Mercer as had an excellent start with Chicoutimi after being traded from Drummondville, adapting to the team and his role very well. The right-handed forward is a skilled and dynamic two-way center who brings a versatile game and a great energy to every shift. His complete skillset allows him to support his team on both ends of the ice and he can be relied on in every situation. It’s not rare to see him take important defensive faceoffs at the end of games or be thrown on the ice in critical 3v5. Interestingly enough, he currently sits second in short-handed points in the QMJHL with five, and he often generates as many scoring chances as the opposition when he’s on the PK. His quick first steps, explosive second gear and powerful stride helps him get many scoring opportunities on the outbreak. His ability to get on multiple breakaways each game is a direct result of his great speed and ability to read developing plays. With the help of quick crossovers, great direction changes and his deceptive agility, he is able to lead the breakout by himself and control the puck up the ice under pressure. He is a tough player to read in transition, as he takes very creative paths to the zone entry and stays deceptive with the disk. When it comes to handling the puck, Mercer can be a real threat to watch, showcasing incredible puck skills to beat his opponents one-on-one and create room to work with. He possesses some silky mitts, a great hand-eye coordination and an excellent puck control, which allows him to stickhandle in tight space and through traffic effortlessly. He showed impressive quickness to escape pressure in corners with quick cuts and edge work, and he’s, overall, one of the best forward when it comes to beating pressure. He showed decent passing abilities in all three zones, distributing accurate feeds in the offensive end and stretching the attack quickly on the breakout with great precision on the outlet. He possesses a great vision and he seems to recognize his teammates positioning without even looking. He owns a tremendous shot as well, and he can present himself as a real treat from far away. He’s a deadly shooter on the power play, as he owns a powerful slap shot on reception and a slick wrist shot. He does lack a bit of physicality, as he tend to get outmuscle along the board and he rarely goes out for the hit. This is far from a concern personally, as he owns all the tools otherwise to become a successful NHLer. I’ve always been a big fan of Mercer, and he’s risen to the occasion on the big stage.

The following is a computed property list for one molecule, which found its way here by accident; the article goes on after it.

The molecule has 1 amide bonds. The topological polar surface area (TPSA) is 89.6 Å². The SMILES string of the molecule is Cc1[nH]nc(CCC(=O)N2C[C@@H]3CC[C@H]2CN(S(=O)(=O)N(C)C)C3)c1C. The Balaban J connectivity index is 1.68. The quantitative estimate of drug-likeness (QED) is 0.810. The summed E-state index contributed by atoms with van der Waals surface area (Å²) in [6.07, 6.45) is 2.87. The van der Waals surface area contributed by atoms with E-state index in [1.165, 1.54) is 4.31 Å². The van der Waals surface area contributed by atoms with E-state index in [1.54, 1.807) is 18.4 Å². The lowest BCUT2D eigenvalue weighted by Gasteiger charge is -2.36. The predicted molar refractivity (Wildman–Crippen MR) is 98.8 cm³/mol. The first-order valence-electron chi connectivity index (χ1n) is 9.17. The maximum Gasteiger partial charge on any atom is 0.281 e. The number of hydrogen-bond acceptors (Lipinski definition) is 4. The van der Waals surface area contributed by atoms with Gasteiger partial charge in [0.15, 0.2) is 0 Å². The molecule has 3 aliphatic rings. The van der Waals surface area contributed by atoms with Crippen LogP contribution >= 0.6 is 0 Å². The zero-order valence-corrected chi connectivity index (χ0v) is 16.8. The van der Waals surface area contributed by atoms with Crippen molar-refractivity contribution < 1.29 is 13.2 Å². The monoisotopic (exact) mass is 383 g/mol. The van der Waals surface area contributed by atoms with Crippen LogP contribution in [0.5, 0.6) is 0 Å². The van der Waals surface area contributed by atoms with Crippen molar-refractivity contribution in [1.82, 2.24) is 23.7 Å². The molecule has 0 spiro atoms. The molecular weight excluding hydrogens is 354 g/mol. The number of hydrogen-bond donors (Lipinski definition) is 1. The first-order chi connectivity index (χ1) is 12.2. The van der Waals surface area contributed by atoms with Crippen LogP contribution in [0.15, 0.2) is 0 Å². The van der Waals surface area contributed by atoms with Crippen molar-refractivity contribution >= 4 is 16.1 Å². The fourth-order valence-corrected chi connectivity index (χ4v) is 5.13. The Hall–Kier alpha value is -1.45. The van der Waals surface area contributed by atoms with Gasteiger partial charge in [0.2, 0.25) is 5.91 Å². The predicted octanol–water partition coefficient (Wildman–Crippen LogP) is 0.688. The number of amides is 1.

Josh Lawrence, RW, 5-8, 171, 1-28-2002